Welcome to the Loyola University Newsroom

Print this page

Loyola University New Orleans Law Professor William P. Quigley among finalists for Public Justice Trial Lawyer of the Year Award

Loyola press release - June 24, 2016

Team of lawyers honored for social justice efforts.

Professor William P. Quigley of Loyola New Orleans College of Law is among a group of social justice lawyers who have been named finalists for the Public Justice 2016 Trial Lawyer of the Year Award. Through Jones (Varden) v. City of Clanton and similar cases, the team has challenged the nation’s money bail system, which keeps more than 500,000 people in jail each night because they are unable to post bail while awaiting trial. This legal work is taking place in dozens of cities around the country.

In Louisiana, the team has successfully filed a suit resulting in Ascension Parish doing away with money bonds for arrests for nonviolent misdemeanors and continues to work with other jurisdictions around the state to do the same.

Professor Quigley is director of the Gillis Long Poverty Law Center within Loyola University New Orleans College of Law, an institution providing law students the opportunity to serve the greater good while supplementing assignments with real world legal research and practice. This Public Justice Trial Lawyer of the Year Award signifies the application and strides for social justice within poverty law by Professor Quigley and team. The Poverty Law Center was founded so that students can represent others who may not be able to represent themselves.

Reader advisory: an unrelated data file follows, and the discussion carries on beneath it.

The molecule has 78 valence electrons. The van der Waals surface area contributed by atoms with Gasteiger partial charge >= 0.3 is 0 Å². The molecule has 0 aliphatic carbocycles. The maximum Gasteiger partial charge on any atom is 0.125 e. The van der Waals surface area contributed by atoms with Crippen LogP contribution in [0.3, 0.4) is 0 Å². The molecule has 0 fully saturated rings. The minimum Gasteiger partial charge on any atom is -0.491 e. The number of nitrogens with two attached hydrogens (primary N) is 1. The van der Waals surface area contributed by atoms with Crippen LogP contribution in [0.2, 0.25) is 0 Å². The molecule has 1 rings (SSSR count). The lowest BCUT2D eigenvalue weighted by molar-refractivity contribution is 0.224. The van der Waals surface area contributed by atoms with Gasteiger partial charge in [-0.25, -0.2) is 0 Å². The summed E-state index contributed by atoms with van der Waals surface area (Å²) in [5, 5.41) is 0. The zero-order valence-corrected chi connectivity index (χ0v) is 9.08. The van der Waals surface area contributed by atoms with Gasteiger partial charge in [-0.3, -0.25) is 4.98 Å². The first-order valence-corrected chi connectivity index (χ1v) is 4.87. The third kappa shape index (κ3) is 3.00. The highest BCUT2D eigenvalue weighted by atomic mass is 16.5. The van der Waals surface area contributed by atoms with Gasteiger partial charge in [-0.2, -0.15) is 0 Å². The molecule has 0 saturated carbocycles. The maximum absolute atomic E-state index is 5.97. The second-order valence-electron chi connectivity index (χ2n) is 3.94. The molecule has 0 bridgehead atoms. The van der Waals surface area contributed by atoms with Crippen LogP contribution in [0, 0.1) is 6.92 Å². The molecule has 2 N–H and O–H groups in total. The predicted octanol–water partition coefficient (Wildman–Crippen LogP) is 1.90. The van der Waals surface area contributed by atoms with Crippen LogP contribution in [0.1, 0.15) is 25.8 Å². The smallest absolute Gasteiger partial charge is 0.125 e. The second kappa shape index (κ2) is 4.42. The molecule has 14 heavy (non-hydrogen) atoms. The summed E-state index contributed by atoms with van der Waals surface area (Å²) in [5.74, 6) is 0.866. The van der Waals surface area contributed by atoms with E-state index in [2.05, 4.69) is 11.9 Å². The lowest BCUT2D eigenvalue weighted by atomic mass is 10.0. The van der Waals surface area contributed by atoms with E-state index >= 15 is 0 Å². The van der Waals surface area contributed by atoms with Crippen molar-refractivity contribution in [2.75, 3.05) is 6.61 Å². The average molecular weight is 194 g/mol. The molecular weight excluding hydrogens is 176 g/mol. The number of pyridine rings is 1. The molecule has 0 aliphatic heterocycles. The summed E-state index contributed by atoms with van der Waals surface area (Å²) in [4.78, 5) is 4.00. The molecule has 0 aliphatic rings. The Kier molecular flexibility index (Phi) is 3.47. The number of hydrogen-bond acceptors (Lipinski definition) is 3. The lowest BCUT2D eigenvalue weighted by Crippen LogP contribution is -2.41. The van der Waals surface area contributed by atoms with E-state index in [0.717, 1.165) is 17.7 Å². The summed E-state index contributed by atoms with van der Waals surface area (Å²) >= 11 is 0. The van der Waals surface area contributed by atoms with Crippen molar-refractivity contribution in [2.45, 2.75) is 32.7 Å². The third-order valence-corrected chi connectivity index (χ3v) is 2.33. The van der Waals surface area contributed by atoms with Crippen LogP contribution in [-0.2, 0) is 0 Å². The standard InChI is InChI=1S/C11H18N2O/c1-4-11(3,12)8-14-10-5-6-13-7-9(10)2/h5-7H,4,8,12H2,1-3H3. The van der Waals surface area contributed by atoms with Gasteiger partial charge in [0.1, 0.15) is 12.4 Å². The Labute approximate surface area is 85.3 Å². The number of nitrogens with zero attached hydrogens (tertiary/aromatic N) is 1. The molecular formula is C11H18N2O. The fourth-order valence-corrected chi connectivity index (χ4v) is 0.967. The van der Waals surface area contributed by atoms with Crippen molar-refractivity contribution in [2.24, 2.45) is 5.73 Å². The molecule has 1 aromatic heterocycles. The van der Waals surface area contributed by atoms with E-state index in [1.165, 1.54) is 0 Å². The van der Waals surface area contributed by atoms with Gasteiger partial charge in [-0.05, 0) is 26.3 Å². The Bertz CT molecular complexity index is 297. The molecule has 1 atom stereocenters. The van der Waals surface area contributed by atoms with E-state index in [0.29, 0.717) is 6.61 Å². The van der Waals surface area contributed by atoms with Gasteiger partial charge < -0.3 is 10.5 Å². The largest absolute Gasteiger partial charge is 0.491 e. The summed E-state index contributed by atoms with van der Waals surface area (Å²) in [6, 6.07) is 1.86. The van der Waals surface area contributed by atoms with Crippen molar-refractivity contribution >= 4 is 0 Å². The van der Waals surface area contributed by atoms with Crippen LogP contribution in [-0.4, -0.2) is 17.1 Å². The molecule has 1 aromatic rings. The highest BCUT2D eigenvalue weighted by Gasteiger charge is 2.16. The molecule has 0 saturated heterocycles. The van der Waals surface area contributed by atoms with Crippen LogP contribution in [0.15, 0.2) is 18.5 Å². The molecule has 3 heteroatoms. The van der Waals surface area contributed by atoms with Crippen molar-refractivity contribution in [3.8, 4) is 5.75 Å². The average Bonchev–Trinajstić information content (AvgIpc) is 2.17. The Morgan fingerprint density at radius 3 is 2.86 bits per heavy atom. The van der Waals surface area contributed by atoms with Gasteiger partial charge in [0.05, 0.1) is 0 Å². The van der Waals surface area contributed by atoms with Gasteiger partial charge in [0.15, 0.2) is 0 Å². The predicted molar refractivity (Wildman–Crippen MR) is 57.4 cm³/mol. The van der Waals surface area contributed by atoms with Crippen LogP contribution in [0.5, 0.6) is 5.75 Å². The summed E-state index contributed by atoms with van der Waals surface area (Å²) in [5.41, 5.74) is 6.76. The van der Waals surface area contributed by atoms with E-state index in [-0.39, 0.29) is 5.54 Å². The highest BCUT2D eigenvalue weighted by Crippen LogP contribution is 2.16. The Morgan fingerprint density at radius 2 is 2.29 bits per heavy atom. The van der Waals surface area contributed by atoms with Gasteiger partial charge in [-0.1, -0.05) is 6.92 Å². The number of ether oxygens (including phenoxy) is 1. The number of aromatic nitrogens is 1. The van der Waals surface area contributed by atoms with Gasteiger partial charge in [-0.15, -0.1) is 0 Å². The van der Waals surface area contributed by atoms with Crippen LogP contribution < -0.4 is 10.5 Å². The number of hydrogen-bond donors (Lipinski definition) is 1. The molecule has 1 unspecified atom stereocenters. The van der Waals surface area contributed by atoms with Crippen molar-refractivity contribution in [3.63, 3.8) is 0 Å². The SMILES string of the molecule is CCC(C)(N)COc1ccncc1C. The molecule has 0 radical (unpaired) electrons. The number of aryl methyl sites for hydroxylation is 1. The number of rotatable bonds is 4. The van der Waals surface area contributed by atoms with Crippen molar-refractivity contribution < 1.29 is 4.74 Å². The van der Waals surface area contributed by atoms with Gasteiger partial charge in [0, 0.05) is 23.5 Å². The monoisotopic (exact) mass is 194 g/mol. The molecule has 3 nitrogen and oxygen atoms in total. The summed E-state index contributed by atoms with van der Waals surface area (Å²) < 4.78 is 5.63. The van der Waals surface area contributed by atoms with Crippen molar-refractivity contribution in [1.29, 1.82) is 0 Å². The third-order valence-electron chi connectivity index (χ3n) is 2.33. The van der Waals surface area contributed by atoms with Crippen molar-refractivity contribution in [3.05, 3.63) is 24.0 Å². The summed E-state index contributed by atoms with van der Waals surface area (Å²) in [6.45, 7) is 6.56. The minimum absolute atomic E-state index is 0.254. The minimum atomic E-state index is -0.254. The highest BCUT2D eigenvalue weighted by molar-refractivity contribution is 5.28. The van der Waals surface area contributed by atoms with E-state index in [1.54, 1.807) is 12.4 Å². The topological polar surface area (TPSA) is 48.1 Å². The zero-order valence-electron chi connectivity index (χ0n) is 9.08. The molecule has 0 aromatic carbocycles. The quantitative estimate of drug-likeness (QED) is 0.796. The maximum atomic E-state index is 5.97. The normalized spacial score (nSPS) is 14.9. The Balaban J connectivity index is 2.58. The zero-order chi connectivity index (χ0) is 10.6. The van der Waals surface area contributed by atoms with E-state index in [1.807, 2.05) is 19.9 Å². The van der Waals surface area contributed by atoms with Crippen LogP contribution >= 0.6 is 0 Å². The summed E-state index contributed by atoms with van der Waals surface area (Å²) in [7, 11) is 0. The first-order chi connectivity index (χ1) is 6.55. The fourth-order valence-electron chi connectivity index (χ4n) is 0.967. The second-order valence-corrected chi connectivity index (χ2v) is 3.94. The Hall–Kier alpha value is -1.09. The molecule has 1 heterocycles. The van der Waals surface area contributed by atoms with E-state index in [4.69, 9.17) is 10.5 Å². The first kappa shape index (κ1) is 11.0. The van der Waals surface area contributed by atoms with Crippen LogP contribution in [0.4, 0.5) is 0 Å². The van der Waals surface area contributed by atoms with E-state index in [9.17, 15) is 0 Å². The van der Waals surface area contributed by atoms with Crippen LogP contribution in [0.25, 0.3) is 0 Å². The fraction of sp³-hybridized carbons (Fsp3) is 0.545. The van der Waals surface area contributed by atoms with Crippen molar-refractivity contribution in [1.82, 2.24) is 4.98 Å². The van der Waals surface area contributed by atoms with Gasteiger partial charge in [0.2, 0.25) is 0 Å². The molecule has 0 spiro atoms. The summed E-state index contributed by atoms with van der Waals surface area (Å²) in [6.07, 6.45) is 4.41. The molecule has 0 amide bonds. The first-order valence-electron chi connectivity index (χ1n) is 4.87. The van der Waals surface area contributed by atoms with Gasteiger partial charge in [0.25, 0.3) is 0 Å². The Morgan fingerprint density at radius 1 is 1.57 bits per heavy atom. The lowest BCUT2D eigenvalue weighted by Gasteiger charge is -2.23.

“Justice is a team sport and I am very fortunate to be part of a great group of social justice lawyers. Together we are challenging cities across the country that keep innocent people in jail awaiting trial only because they do not have enough money to post bond,” said Quigley. “Being a finalist for this award is a tribute to Loyola which supports so much justice work.”

Quigley’s team is also involved in several other lawsuits challenging the current public defender meltdown in Louisiana, the jailing of underprivileged people for non-payment of fines and fees, and the lack of right to vote for people who have gone through the criminal legal system.

The Public Justice organization pursues high impact lawsuits to combat social and economic injustice, protect the Earth’s sustainability, and challenge predatory corporate conduct and government abuses. Public Justice presents its Trial Lawyer of the Year Award to the attorney(s) who made the greatest contribution to the public interest within the past year by trying or settling a precedent-setting, socially significant case.